The task required us to define a new digital publishing standard in which we could display, search and link all kinds of books, with all styles of organization in all languages from all publishers. To accomplish this, we set a hard course for ourselves that involved doing things the “hard way” demanding attention to detail that could only pay off in the long run with a very large, cross-linked library — critical mass. It has taken a long time to reach the point where the critical mass shows off the benefits of those years of detailed effort. This whole end result usually translates into a simple user comment like, “I would really prefer to own the book in Libronix format.” Thank you. We share your thoughts.

If we are ever to have additional titles from Zondervan, Eerdmans and others it will be because of simple statements like this, “I would really prefer to own the book in Libronix format.” Believe it or not, publishers hear you. They really do care.

Postscript: What is Critical Mass?

While there may be many answers to this question, we basically think in terms of book replacement. Critical mass is a sufficient volume of titles to represent the equivalent number of volumes in a corresponding paper-based library. On this basis, critical mass may be different for a pastor’s library and a Bible college or seminary library. In time we hope to have sufficient digital resources to equal a large seminary library. When that time comes we will be able to think in terms of “brick and mortar” replacement or real estate savings.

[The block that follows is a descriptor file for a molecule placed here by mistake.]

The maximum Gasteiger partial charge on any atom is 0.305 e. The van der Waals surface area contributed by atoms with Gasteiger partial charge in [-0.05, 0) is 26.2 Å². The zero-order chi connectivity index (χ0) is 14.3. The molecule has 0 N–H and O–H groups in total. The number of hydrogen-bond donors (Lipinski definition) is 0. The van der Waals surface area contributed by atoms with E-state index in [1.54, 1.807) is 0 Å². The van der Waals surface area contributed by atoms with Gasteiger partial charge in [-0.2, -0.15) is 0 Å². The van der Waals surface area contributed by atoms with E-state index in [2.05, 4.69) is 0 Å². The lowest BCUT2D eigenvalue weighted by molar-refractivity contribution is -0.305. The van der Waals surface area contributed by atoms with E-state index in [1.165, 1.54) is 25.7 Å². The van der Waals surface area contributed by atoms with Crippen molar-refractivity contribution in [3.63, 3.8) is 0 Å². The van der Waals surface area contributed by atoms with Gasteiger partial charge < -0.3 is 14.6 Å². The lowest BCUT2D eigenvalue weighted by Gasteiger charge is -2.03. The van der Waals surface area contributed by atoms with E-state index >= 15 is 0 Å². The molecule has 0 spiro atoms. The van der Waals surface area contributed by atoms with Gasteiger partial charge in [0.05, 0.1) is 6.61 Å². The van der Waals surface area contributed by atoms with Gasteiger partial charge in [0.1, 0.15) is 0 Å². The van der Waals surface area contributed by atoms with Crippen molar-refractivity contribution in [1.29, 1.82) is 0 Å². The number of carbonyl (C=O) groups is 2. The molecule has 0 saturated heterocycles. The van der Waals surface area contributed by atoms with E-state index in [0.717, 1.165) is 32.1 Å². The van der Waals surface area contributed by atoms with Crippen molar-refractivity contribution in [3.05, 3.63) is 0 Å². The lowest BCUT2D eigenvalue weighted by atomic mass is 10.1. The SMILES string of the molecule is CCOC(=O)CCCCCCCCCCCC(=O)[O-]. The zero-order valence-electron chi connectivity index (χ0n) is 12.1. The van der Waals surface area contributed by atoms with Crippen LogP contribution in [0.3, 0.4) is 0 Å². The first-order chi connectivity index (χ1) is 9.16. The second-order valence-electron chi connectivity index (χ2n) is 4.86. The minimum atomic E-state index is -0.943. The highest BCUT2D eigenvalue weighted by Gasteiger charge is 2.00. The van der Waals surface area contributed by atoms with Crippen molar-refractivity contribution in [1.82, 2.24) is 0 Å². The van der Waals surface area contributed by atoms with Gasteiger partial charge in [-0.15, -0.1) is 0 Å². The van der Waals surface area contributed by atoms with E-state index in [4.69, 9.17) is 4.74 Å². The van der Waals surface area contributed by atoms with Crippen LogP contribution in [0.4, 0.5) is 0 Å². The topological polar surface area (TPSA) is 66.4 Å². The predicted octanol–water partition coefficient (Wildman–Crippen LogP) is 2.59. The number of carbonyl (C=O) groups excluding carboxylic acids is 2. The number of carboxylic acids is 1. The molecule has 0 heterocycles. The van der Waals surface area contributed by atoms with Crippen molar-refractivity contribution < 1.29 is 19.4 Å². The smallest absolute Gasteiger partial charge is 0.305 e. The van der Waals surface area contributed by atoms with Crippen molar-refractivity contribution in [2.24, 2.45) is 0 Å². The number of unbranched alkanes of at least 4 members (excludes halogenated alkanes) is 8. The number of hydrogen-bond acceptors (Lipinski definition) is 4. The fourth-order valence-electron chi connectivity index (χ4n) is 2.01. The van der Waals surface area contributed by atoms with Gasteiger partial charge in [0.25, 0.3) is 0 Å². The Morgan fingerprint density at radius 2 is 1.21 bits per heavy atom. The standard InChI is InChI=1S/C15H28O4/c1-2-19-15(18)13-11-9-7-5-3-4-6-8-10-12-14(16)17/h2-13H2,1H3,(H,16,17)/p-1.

1. Excellent post

  2. I want to congratulate you all on a wonderful product and a brilliant idea. I truly hope that you all continue to seek this very important goal of “critical mass.” One of the greatest needs of our time is more churches in more places. One problem is not enough trained seminary ministers and pastors. To be able to make an electronic library equivalent to a seminary library could make possible a new paradigm shift in seminary education and also support kingdom growth.

  3. Gary Belhomme says:

    This is not a criticism of digital books. I myself am a big fan of digital books (I purchased the Gold library along with other titles). One issue that has always stumped me concerning digital books is the costs. The costs are regularly identical (sometimes more expensive) to printed editions. Should they not be cheaper since publishers save on production cost normally associated with books (printing, ink, paper etc…)? Are the publishers demanding high returns in royalties that make it difficult for digital book producers such as Logos to pass on savings to its customers? However, we customers do save when we purchase books in bundled packages, but this usually entails customers spending more than they originally intended to.

  4. Dale Pritchett says: